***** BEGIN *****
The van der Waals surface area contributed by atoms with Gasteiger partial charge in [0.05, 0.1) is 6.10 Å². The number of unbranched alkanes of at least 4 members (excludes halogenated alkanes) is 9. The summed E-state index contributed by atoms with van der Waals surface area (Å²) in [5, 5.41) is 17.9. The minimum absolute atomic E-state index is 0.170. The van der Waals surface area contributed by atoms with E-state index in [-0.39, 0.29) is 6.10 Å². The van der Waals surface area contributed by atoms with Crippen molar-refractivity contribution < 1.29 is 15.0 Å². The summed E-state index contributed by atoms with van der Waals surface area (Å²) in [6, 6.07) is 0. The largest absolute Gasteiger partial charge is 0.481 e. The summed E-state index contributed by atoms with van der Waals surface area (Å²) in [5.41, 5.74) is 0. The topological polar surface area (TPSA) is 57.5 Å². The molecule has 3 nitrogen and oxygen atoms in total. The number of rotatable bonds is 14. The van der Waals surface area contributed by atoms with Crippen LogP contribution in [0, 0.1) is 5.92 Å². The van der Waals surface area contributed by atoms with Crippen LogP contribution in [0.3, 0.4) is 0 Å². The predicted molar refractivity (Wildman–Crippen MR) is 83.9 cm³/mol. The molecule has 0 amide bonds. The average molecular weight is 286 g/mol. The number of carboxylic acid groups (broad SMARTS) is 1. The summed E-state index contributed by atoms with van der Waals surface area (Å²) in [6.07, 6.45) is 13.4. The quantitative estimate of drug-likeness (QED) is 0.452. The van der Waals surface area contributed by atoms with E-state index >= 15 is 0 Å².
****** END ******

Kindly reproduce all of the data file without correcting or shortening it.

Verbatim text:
The van der Waals surface area contributed by atoms with Gasteiger partial charge in [0.05, 0.1) is 6.10 Å². The number of unbranched alkanes of at least 4 members (excludes halogenated alkanes) is 9. The summed E-state index contributed by atoms with van der Waals surface area (Å²) in [5, 5.41) is 17.9. The minimum absolute atomic E-state index is 0.170. The van der Waals surface area contributed by atoms with E-state index in [-0.39, 0.29) is 6.10 Å². The van der Waals surface area contributed by atoms with Crippen molar-refractivity contribution < 1.29 is 15.0 Å². The summed E-state index contributed by atoms with van der Waals surface area (Å²) in [6, 6.07) is 0. The largest absolute Gasteiger partial charge is 0.481 e. The summed E-state index contributed by atoms with van der Waals surface area (Å²) in [5.41, 5.74) is 0. The topological polar surface area (TPSA) is 57.5 Å². The molecule has 3 nitrogen and oxygen atoms in total. The number of rotatable bonds is 14. The van der Waals surface area contributed by atoms with Crippen LogP contribution in [0, 0.1) is 5.92 Å². The van der Waals surface area contributed by atoms with Crippen LogP contribution in [0.3, 0.4) is 0 Å². The predicted molar refractivity (Wildman–Crippen MR) is 83.9 cm³/mol. The molecule has 0 amide bonds. The average molecular weight is 286 g/mol. The number of carboxylic acid groups (broad SMARTS) is 1. The summed E-state index contributed by atoms with van der Waals surface area (Å²) in [6.07, 6.45) is 13.4. The quantitative estimate of drug-likeness (QED) is 0.452. The van der Waals surface area contributed by atoms with E-state index >= 15 is 0 Å².